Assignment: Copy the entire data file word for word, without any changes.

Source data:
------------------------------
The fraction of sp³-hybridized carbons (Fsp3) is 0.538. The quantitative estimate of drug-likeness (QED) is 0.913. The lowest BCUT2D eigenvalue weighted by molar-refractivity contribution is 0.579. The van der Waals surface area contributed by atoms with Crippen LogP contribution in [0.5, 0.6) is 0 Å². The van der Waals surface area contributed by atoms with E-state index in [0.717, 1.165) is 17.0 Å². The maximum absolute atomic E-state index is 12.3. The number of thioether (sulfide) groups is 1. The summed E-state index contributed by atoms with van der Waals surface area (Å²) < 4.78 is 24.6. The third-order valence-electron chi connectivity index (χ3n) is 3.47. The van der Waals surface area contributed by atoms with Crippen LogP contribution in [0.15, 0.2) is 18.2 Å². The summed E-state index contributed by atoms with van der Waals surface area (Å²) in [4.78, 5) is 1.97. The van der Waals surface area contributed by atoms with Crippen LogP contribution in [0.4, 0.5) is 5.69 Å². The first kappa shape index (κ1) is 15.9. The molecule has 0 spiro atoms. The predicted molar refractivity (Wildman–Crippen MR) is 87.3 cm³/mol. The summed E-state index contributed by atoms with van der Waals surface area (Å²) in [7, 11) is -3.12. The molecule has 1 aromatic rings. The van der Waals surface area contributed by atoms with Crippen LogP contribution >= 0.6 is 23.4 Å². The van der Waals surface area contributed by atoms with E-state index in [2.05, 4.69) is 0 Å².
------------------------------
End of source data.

The fraction of sp³-hybridized carbons (Fsp3) is 0.538. The quantitative estimate of drug-likeness (QED) is 0.913. The lowest BCUT2D eigenvalue weighted by molar-refractivity contribution is 0.579. The van der Waals surface area contributed by atoms with Crippen LogP contribution in [0.5, 0.6) is 0 Å². The van der Waals surface area contributed by atoms with E-state index in [0.717, 1.165) is 17.0 Å². The maximum absolute atomic E-state index is 12.3. The number of thioether (sulfide) groups is 1. The summed E-state index contributed by atoms with van der Waals surface area (Å²) < 4.78 is 24.6. The third-order valence-electron chi connectivity index (χ3n) is 3.47. The van der Waals surface area contributed by atoms with Crippen LogP contribution in [0.15, 0.2) is 18.2 Å². The summed E-state index contributed by atoms with van der Waals surface area (Å²) in [4.78, 5) is 1.97. The van der Waals surface area contributed by atoms with Crippen LogP contribution in [0.4, 0.5) is 5.69 Å². The first kappa shape index (κ1) is 15.9. The molecule has 0 spiro atoms. The predicted molar refractivity (Wildman–Crippen MR) is 87.3 cm³/mol. The summed E-state index contributed by atoms with van der Waals surface area (Å²) in [7, 11) is -3.12. The molecule has 1 aromatic rings. The van der Waals surface area contributed by atoms with Crippen LogP contribution >= 0.6 is 23.4 Å². The van der Waals surface area contributed by atoms with E-state index in [2.05, 4.69) is 0 Å².